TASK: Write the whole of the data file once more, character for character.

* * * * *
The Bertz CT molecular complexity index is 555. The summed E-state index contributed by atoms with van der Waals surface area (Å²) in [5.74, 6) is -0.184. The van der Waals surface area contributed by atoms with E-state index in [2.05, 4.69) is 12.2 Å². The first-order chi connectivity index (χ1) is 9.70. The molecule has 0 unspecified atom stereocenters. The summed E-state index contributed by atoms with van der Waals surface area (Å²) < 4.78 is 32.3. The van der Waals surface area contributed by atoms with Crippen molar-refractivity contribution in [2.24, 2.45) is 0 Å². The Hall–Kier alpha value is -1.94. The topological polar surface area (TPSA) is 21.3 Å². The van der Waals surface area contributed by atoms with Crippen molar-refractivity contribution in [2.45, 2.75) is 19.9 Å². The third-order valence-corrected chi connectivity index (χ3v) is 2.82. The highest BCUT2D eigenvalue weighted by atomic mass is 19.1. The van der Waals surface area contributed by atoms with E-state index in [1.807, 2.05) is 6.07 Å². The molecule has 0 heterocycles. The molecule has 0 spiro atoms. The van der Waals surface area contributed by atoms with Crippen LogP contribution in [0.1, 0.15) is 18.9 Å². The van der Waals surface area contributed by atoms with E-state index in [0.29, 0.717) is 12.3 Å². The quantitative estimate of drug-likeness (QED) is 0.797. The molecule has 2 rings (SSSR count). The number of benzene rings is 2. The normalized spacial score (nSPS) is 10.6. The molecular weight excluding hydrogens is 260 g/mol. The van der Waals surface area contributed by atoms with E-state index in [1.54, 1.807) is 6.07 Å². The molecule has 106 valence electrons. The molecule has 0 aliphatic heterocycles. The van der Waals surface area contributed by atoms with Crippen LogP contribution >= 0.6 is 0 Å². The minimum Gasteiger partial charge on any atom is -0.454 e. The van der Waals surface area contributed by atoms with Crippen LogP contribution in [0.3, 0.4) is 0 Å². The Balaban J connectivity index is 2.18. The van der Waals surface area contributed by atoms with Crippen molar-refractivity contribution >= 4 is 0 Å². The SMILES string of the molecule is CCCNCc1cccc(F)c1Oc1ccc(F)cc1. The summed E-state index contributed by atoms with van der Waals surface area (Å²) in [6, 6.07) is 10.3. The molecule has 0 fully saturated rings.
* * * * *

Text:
The Bertz CT molecular complexity index is 555. The summed E-state index contributed by atoms with van der Waals surface area (Å²) in [5.74, 6) is -0.184. The van der Waals surface area contributed by atoms with E-state index in [2.05, 4.69) is 12.2 Å². The first-order chi connectivity index (χ1) is 9.70. The molecule has 0 unspecified atom stereocenters. The summed E-state index contributed by atoms with van der Waals surface area (Å²) < 4.78 is 32.3. The van der Waals surface area contributed by atoms with Crippen molar-refractivity contribution in [2.24, 2.45) is 0 Å². The Hall–Kier alpha value is -1.94. The topological polar surface area (TPSA) is 21.3 Å². The van der Waals surface area contributed by atoms with Crippen molar-refractivity contribution in [2.45, 2.75) is 19.9 Å². The third-order valence-corrected chi connectivity index (χ3v) is 2.82. The highest BCUT2D eigenvalue weighted by atomic mass is 19.1. The van der Waals surface area contributed by atoms with E-state index in [1.807, 2.05) is 6.07 Å². The molecule has 0 heterocycles. The molecule has 0 spiro atoms. The van der Waals surface area contributed by atoms with Crippen LogP contribution in [0.1, 0.15) is 18.9 Å². The van der Waals surface area contributed by atoms with E-state index in [0.29, 0.717) is 12.3 Å². The quantitative estimate of drug-likeness (QED) is 0.797. The molecule has 2 rings (SSSR count). The number of benzene rings is 2. The normalized spacial score (nSPS) is 10.6. The molecular weight excluding hydrogens is 260 g/mol. The van der Waals surface area contributed by atoms with E-state index in [1.54, 1.807) is 6.07 Å². The molecule has 106 valence electrons. The molecule has 0 aliphatic heterocycles. The van der Waals surface area contributed by atoms with Crippen LogP contribution >= 0.6 is 0 Å². The minimum Gasteiger partial charge on any atom is -0.454 e. The van der Waals surface area contributed by atoms with Crippen LogP contribution in [0.3, 0.4) is 0 Å². The Balaban J connectivity index is 2.18. The van der Waals surface area contributed by atoms with Crippen molar-refractivity contribution >= 4 is 0 Å². The SMILES string of the molecule is CCCNCc1cccc(F)c1Oc1ccc(F)cc1. The summed E-state index contributed by atoms with van der Waals surface area (Å²) in [6, 6.07) is 10.3. The molecule has 0 fully saturated rings.